Soft Animism: Embracing the Aliveness of Nature Without Belief in Spirits

Soft animism is a term I use to refer to an acceptance of the animistic ethic, sensibility, and mode of perception but a rejection of the belief in spirits that reside in nature. Alternative terms for this position could include weak animism and naturalised animism (the latter emphasising that this is a form of animism…

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The Return of the Philosophy of Psychedelics (and Why It Matters)

The ‘psychedelic renaissance’ is typically framed in terms of the resurgence of scientific research into the effects of psychedelics, covering aspects like neuroscience, psychology, psychotherapy, and mental health. However, in recent years, we’ve also seen increasing interest in the psychedelic experience from a philosophical perspective.  The philosophy of psychedelics has a rich history. Yet there…

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Rational Explanations of Ecstatic Experiences Can Still Be Awe-Inspiring

I have previously written on the topic of naturalising mystical states (see here, here, and here), arguing that the phenomenological character of these experiences can fit into a naturalistic worldview, that is, the view that only the natural world exists, or the view which rejects the existence of supernatural realms, forces, laws, principles, and entities.…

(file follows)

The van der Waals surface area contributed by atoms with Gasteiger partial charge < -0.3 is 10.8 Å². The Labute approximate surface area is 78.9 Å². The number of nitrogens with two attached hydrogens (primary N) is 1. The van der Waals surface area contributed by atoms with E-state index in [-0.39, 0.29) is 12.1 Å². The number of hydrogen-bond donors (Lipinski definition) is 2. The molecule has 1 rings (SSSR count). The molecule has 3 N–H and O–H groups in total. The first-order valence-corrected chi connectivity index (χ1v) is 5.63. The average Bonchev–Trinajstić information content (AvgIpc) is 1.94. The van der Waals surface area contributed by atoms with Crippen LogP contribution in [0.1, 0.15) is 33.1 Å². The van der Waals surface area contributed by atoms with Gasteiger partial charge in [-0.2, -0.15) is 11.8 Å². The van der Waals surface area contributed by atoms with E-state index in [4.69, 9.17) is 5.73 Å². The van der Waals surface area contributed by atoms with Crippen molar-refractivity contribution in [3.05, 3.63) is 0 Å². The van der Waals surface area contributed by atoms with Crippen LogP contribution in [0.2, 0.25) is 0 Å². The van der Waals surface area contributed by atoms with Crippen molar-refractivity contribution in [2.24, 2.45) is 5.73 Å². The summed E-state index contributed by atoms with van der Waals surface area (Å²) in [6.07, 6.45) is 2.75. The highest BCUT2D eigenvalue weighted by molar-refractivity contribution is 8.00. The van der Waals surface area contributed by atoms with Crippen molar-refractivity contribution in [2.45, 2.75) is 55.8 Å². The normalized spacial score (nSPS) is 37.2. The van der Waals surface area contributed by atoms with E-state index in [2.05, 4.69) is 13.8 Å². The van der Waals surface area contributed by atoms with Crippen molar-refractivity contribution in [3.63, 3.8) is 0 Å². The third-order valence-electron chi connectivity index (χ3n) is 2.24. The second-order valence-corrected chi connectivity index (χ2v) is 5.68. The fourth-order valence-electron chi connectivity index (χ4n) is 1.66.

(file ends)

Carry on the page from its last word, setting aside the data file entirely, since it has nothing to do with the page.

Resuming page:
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Defining Naturalistic Spirituality

Over the last 50 years in the UK, the proportion of the population identifying as non-religious – often referred to as ‘Nones’ – has been on the rise. The British Social Attitudes Survey from 2019 found that over half (52%) of the UK population regard themselves as belonging to no religion. Hannah Waite, from the think…

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DMT and the Sense of the Impossible

A commonly reported feature of the DMT experience is that of impossibility. In the DMT space, one can be left astonished to witness objects, events, and beings that one regards as undeniably impossible. But does impossibility mean exactly in terms of the DMT experience? And are users correct in their apprehension (if that’s possible) of…

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